‘ONLY journalists, radio show hosts and TV presenters tend to ask me that question,” says Gino D’Acampo while we are discussing the question and answer section of a stage touring version of his TV cookery shows to York and Newcastle.

“Have you made your peace with Paul Young?” was my suggestion for a question he might face, based on the fact that D’Acampo was jailed in 1998 for two years for burgling the pop singer’s home.

Initially, the popular chef who has turned his life around after that early indiscretion, opts to ignore the comment. But it’s clearly festering away, because he opts to answer later.

“You can get the wrong question, but all sorts of things come up. Then it’s up to me whether I choose to answer or not. Doing a q&a for 90 minutes is not an easy thing and not many people do it. I like it, but if I don’t want to answer I just move on.

“We underestimate people most of the time. People are usually very intelligent and polite and the last thing they want to do is to put me in a situation where I’m uncomfortable. Nobody is going to pay money to sit in an audience and make them uncomfortable.

“Everybody has done something in the past and life moves on. I’m a great believer in telling my children about turning my life around and I work a lot with younger teenagers when they are in trouble. I will do a question and answer with them because I understand why my story, in particular, is a fascination for them. I tell everybody that you haven’t lived a good life if you haven’t made a mistake. The secret of making a mistake is not to regret it, or regret it until a certain point, but to learn from it. Once you learn the mistake you made, I guarantee you won’t want to go back to making the same mistake,” says D’Acampo.

He prefers to put a positive spin on what happened to him.

“Get on with your life and learn to become a better man and that’s the way I live my life,” he adds.

I ask him about the challenges he faces trying to cook on stage in front of a live audience.

“The thing is, I’ve been doing the Gino’s Italian Escapes for the past three years and I’ve just returned from Sicily, which will be in a programme that goes out in November. I’ve been travelling the south of Italy and done all the islands. Then, I thought, ‘Let’s put something together we can put in the theatre’.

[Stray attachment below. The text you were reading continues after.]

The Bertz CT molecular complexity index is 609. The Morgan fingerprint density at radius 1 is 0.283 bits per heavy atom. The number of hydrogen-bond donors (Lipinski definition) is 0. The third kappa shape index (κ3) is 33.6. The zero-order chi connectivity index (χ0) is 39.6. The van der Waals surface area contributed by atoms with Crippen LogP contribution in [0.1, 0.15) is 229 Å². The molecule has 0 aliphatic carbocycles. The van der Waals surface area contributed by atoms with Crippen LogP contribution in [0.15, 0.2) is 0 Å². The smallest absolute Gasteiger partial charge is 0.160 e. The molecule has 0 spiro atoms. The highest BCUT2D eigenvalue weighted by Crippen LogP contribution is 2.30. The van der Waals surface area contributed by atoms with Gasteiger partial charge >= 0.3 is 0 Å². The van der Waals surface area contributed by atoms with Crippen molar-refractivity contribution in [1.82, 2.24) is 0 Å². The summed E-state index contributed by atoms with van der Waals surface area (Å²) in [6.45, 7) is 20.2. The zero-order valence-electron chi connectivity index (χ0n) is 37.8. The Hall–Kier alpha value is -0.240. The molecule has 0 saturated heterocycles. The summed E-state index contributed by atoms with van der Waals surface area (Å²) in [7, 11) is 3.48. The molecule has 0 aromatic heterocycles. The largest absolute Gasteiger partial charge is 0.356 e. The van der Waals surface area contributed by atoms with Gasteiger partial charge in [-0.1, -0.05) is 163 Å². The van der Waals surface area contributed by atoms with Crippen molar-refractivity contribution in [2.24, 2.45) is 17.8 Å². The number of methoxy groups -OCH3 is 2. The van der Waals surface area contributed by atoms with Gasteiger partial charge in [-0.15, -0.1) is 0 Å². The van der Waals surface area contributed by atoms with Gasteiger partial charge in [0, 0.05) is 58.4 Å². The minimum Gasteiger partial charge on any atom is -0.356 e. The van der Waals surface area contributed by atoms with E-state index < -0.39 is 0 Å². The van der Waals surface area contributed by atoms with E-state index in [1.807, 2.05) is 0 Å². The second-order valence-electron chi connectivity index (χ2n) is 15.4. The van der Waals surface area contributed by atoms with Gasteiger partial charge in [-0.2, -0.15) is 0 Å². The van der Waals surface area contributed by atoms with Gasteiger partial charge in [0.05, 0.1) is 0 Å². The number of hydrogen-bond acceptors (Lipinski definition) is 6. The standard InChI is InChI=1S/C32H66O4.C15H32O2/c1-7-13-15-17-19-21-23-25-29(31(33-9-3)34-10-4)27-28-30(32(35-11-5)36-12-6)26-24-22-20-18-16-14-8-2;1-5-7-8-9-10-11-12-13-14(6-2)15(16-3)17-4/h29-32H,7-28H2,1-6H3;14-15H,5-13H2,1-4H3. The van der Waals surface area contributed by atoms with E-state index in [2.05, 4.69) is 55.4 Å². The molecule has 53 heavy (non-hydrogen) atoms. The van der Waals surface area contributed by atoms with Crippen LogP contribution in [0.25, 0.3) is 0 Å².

“I don’t think there are too many challenges. I’m going to tell the audience everything they want to know about Italy from the south to the north to the islands and we’re doing live recipes to cook. Anything that goes wrong is part of the show. The unexpected can, and usually does, happen. You can spill a bit of food or oil on the floor and then it’s slippery. I usually pick people at random out of the audience and sometimes they get covered in flour. You never know, and that’s why I love to do these things,” he says.

He jokes that as a result of requiring a hotplate and oven on stage he has to have a fully equipped fireman at the side of the stage.

“I think when we organised this, by law we have to have a fireman and we need somebody in case I cut myself. At the end of the day you’re cooking with heat and hot oil and anything can happen. Hopefully, we’re not going to burn down a theatre,” he jokes.

D’Acampo says that the interaction with the audience is the best part because most of the time he’s talking to a TV camera and it’s not as exciting as a lot of people staring at him and smiling.

He recalls filming ITV show This Morning and Let’s Do Lunch, with co-star Melanie Sykes, when moments where the gas supply hasn’t been turned on or a meal gets burned become part of the act.

“I always tell people, ‘This isn’t burned, it’s caramelised’,” he jokes.

“I remember Mel cutting her finger very badly and you just have to get on with it. She was slicing something, but you put on a cheeky smile and the show must go on. You need paper and disinfectant and 30 seconds are wasted before you get on with it.”

The Naples-born cook is married to Jessica and they have three children, Luciano, Rocco and Mia. He is building a chain of restaurants in the UK andfrequently returns to Italy to film, teach and recharge his batteries. Working with food and clearly enjoying ingredients like cheese, which TV audiences saw him wolfing down recently, should see the celebrity chef topping the scales far more heavily.

“Rushing around my restaurants and doing a lot of walking when I film in Italy and a bit of swimming and running keeps me thin. I think it’s a good thing that I eat well. Don’t get me wrong, I go for fish and chips sometimes or the odd kebab, but you need more healthy food than bad. I think it’s also genetic because my mother can eat like a dinosaur and she’s a skinny little thing that doesn’t put any weight on,” he jokes.

D’Acampo says he enjoys the coolness and friendliness he finds in the North.

“You get on with the weather and when it’s too bad you lock yourselves in a pub,” he says.

The chef thinks he currently holds eight to ten Guinness World Records, including running across custard for the longest time, but is focusing hard on a book for the third Gino’s Italian Escapes TV series.

“I’m opening a restaurant in Manchester very soon (in about October time) and I’ll be opening in Euston Station in about the second week in September.

“I always go back to Italy for holidays because I live half my life on the island of Sardinia. I have a house and a boat there. What is the career that we have? You do your best and, hopefully, you do well, but you have to remember who you are and what things you like to do. I never get myself completely into the celebrity world and forget what life is all about.”

n Gino’s Italian Escape tour, October 30, York Barbican. November 6, Newcastle Tyne Theatre